Feature                                                      Page 40-41

When Mom or Dad is

the Superintendent    

EDITOR’S NOTE: Superintendents whose young children attend public schools in their school district face a special challenge. How do you go about ensuring your children are treated like other students, neither advantaged nor disadvantaged by their unique connection to the chief executive of the school system?

To gain insight, we invited several college-age sons and daughters who attended K-12 schools where their parents worked as the superintendent to share something about their experience. We also solicited comments from a superintendent who was mother to a pair of high schoolers and from two superintendents who grew up with fathers who were superintendents during their school days.

‘I Know Your Father Very, Very Well’


Brian Talbott II (left) bears the same name as his father, who was the regional superintendent during his K-12 years. 

Many a young boy wishes to grow up to be like his father someday.

My father, Brian L. Talbott, was named superintendent of Educational Service District 105 in Yakima, Wash., the same year I entered 1st grade. He continued in this position through my elementary years. My stomping grounds changed during the summer between 6th and 7th grade when we moved to Spokane, Wash., where my dad became the superintendent of ESD 101, where he remained until retiring from the state, 10 years after I’d graduated from high school.

So what’s it like being a school-age child of a superintendent? That would certainly depend on who is narrating. My two sisters probably would share an answer of indifference. As students, both were angelic, hardworking and compliant. As the middle child sandwiched between two halo-adorned sisters, I wasn’t a particularly bad-natured kid, but I did have the innate ability to cause severe heartburn in my parents during my school years.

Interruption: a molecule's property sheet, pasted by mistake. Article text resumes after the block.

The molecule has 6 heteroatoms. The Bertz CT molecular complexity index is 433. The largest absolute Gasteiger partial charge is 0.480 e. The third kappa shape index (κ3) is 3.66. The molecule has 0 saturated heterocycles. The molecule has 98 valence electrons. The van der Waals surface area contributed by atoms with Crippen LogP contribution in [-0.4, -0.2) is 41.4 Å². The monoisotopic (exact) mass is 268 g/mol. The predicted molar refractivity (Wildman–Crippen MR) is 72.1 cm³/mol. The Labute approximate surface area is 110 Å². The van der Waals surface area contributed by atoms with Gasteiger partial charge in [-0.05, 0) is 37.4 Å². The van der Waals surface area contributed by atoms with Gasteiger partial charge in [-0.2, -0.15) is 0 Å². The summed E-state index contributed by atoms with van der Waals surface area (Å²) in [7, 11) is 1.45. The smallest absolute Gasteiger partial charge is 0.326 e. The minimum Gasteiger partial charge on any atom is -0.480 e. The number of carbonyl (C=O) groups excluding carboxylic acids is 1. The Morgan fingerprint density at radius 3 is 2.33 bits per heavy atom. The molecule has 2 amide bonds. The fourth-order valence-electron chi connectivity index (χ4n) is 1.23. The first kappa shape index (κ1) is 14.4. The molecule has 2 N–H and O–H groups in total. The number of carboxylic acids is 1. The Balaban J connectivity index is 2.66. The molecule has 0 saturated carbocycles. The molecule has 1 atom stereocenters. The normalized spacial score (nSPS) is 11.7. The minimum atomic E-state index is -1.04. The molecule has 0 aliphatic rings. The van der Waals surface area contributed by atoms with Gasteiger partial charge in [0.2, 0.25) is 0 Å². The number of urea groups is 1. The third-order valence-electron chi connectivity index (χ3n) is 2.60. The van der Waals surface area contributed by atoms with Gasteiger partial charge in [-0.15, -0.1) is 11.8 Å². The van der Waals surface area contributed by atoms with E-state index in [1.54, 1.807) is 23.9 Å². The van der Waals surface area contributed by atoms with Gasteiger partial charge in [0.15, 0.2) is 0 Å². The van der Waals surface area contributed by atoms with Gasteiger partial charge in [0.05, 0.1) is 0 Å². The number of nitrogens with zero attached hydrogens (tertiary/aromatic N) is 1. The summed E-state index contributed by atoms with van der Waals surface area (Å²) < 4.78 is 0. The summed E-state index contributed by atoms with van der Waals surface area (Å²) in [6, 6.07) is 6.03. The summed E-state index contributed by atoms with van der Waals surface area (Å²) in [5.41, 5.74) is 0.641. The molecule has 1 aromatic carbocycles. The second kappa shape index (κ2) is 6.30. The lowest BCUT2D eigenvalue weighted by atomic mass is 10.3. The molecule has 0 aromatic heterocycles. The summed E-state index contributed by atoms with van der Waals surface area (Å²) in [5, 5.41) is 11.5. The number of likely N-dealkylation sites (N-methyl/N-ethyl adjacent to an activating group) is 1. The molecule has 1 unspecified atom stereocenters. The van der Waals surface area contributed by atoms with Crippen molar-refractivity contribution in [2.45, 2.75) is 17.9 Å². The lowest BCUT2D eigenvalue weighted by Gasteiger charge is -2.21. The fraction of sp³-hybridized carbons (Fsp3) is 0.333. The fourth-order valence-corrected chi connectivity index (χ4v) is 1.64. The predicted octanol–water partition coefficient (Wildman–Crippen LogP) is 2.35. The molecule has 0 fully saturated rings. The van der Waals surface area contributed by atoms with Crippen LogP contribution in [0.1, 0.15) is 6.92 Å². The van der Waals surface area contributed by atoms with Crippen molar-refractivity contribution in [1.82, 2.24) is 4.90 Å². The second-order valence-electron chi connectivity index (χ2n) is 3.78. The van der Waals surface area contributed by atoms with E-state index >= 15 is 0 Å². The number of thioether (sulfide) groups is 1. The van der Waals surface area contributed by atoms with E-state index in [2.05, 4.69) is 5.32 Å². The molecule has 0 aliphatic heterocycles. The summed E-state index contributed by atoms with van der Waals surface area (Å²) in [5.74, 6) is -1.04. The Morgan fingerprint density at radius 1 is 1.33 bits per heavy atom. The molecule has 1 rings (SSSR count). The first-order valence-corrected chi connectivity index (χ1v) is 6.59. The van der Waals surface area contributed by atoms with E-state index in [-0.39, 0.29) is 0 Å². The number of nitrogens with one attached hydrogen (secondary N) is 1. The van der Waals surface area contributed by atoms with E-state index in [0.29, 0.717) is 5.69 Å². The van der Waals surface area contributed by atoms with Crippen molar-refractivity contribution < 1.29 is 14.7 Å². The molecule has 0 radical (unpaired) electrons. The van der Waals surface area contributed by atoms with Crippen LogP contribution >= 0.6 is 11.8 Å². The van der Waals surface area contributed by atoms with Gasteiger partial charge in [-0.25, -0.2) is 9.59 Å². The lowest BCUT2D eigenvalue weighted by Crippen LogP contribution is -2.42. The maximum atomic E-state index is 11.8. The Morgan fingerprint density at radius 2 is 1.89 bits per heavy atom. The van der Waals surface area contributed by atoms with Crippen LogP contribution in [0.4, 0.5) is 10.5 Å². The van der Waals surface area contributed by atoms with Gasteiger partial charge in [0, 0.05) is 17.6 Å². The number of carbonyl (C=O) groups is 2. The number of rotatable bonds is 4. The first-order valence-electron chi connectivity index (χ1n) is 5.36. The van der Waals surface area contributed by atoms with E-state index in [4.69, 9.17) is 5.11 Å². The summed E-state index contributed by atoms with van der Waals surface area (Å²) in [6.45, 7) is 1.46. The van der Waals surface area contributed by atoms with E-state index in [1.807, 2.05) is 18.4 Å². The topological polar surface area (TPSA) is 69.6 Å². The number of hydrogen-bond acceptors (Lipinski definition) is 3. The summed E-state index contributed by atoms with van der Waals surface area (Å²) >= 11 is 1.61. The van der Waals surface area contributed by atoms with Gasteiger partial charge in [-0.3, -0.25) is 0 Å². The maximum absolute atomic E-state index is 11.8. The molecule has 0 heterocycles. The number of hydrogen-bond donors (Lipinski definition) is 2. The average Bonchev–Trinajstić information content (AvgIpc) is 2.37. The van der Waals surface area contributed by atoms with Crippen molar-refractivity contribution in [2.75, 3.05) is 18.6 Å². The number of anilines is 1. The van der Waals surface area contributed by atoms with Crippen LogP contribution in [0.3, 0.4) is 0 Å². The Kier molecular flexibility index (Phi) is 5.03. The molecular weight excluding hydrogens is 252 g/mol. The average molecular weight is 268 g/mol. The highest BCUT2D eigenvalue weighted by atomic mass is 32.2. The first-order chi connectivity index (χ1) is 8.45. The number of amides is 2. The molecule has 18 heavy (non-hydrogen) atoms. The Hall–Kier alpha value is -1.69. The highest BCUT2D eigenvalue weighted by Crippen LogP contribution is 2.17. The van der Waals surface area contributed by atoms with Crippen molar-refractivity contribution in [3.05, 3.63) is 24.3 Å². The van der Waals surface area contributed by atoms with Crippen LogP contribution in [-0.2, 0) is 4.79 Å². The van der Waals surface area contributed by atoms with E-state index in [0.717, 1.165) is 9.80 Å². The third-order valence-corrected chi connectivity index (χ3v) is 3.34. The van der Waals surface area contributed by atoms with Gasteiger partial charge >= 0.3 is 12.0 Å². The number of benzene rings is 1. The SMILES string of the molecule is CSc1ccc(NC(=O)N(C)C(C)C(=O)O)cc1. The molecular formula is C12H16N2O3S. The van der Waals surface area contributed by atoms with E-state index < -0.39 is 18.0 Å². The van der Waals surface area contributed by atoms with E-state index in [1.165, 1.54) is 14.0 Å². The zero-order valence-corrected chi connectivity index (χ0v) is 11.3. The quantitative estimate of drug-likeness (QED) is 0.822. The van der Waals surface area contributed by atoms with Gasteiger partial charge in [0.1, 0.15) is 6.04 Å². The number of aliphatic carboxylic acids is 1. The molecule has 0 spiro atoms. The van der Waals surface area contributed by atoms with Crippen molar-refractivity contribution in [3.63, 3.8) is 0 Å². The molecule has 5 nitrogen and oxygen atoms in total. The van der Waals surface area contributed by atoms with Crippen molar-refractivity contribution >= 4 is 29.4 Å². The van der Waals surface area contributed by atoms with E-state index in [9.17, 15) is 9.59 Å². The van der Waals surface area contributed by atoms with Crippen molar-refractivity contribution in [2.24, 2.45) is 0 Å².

My tendency to find trouble was compounded by the fact that I was named after my father. I doubt anyone in the school system did not know of the connection. During roll call on the first day of class, it was common for teachers to read my name and then welcome me with something like, “Hello, Brian Jr., I know your father very, very well. I am sure we will get along splendidly.”


 Sandy Doebert

Tom Schneider

Shannon Lockwood

Eric and Philip Chrostoski

One unusual twist to my situation is being the adult child of a superintendent who followed in his father’s footsteps. Several of my colleagues also are second-generation superintendents, but none of them share their parent’s name — and I’ve discovered few educators in Washington who do not know of my father’s accomplishments.

It has not been easy to be Brian L. Talbott II, particularly early in my administrative career. At times, I found it difficult to make my own mark when others were constantly sharing stories about my father and the lasting impressions he left on them. At some point, I made peace with the knowledge that others would forever make the connection. This has made all of the difference. Conversations I once shied away from are now embraced.

My father’s circle of influence is far and wide; I feel ever proud when someone comes to me with personal accounts of Brian Sr. I could not begin to guess the number of strangers who have introduced themselves simply to tell me they know my father and his work. As a less egocentric individual, I now realize what a gift it has been to have so many people share with me their genuine respect for my dad. That has been by far the greatest part of being the superintendent’s kid.

Many a son wishes to grow up to be like his father someday. This one still does.

Brian Talbott is superintendent of the Nine Mile Falls School District in Nine Mile Falls, Wash. E-mail: btalbott@9mile.org


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